Five Lessons All Marketers Can Learn From Direct Mail
By Gayle Teskey
A long time ago in a postal system far, far away, direct mail was called mass marketing. It was the 1980s, and companies were dumping billions of advertisements into the mail stream, so much so that those ads fully deserved their eventual moniker - junk mail.
Fortunately, those days are gone. After mail volume increased in the ’80s and ’90s, marketers realized that it was cheaper to reach customers’ email inboxes, and mass marketing fell out of favor. After 9/11 and the anthrax scare, mail volume dropped even more, but I would argue that the decrease in use has largely opened up direct mail’s potential.
To earn the consideration of their audience, modern marketers must use holistic campaigns that rely on diverse means to reach potential customers. For many industries, direct mail remains an excellent opportunity, and according to the USPS’s “Household Diary Study,” it’s staging a comeback.
A Direct Connection
It’s not surprising that many marketers abandoned direct mail in favor of newer, shinier technologies. After all, the postal system has been around for as long as America itself. However, marketers who actually measure their efforts have been returning to mail with renewed budgetary vows.
That 2017 USPS study found that a significant portion of Americans - 11 percent - still lack Internet access but can be reached by “old-fashioned” mail. Furthermore, during a recent multichannel fundraising campaign we executed for a client, the largest donation came from an individual who was a first-time donor and had no email, Internet access, or even a mobile phone. Without an effective mail package, he and others would never have been reached.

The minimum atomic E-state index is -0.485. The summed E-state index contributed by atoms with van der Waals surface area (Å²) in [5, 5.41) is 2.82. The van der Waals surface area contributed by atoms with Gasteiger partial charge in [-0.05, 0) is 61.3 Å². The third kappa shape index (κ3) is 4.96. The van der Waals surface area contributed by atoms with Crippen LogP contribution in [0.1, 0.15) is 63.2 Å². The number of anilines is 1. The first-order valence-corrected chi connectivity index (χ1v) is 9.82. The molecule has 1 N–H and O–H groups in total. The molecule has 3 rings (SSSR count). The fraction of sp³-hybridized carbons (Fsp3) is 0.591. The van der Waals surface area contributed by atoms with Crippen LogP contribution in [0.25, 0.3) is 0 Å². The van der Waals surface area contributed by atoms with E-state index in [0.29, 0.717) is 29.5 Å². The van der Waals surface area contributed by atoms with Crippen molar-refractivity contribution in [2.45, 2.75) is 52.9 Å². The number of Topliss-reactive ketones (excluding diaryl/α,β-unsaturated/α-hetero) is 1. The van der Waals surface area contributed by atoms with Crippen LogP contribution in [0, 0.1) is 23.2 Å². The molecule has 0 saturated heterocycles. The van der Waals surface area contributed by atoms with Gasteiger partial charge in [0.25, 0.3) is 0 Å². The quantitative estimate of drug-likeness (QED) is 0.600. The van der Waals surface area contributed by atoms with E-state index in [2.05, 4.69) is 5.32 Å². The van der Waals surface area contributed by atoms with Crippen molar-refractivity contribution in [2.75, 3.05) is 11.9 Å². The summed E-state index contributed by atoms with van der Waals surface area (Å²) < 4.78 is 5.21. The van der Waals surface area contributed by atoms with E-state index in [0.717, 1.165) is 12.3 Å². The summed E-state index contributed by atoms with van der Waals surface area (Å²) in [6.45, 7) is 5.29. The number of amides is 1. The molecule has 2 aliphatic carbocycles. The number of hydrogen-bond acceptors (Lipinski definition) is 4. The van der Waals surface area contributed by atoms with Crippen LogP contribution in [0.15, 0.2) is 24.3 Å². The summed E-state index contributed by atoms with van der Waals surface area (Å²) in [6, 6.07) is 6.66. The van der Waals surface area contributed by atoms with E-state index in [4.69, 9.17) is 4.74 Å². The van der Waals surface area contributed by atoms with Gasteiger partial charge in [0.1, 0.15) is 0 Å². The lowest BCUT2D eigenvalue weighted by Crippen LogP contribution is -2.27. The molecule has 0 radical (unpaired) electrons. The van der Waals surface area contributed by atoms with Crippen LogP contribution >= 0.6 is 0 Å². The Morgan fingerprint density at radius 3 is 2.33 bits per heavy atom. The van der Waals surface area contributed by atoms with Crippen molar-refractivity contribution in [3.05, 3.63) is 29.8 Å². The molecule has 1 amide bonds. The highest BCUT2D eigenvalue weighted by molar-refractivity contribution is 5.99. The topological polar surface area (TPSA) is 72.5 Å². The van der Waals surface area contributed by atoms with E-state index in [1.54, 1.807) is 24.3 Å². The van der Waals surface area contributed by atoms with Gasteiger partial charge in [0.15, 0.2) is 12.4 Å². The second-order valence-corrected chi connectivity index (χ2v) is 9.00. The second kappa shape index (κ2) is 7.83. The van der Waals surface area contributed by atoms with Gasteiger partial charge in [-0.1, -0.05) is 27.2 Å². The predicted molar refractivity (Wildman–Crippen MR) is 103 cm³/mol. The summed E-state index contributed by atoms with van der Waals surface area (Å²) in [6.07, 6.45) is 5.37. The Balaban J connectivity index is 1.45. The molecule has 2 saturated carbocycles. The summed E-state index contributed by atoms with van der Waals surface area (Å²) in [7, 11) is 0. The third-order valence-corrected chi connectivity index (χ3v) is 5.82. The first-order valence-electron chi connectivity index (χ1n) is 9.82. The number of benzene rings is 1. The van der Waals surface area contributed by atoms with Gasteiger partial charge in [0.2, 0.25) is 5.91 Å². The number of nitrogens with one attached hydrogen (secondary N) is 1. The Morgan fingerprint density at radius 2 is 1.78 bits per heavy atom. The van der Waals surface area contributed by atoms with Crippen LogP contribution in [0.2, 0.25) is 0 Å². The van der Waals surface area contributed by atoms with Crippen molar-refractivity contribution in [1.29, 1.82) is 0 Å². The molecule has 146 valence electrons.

Even among Millennial audiences, mail is still responsible for driving conversions. Thirty percent report that direct mail is effective in getting them to take action, while only 24 percent said the same for email.
As with any marketing method, it can take multiple attempts before a prospective customer converts, which is why direct mail functions most effectively as part of a greater omnichannel strategy. When TruGreen decided to make the satisfaction of a beautiful backyard the center of its marketing campaign, it elected to integrate both email and direct mail into the campaign, with similar looks and identical offers across channels. Data from MarketingSherpa reveals that the strategy saved around $800,000 in postage.
The company also sent out direct mail pieces in alignment with weather patterns in its target regions. Prospects in Florida received ads as early as January, while those farther north didn’t get them until later in the year.
Lessons From Direct Mail
It might have started in the mail, but direct response marketing now applies to many other measurable channels, including social media. I think it’s safe to say that Facebook is direct response on steroids. The challenge today is actually wading through the sheer quantity of measurable data to find out what’s meaningful for your business.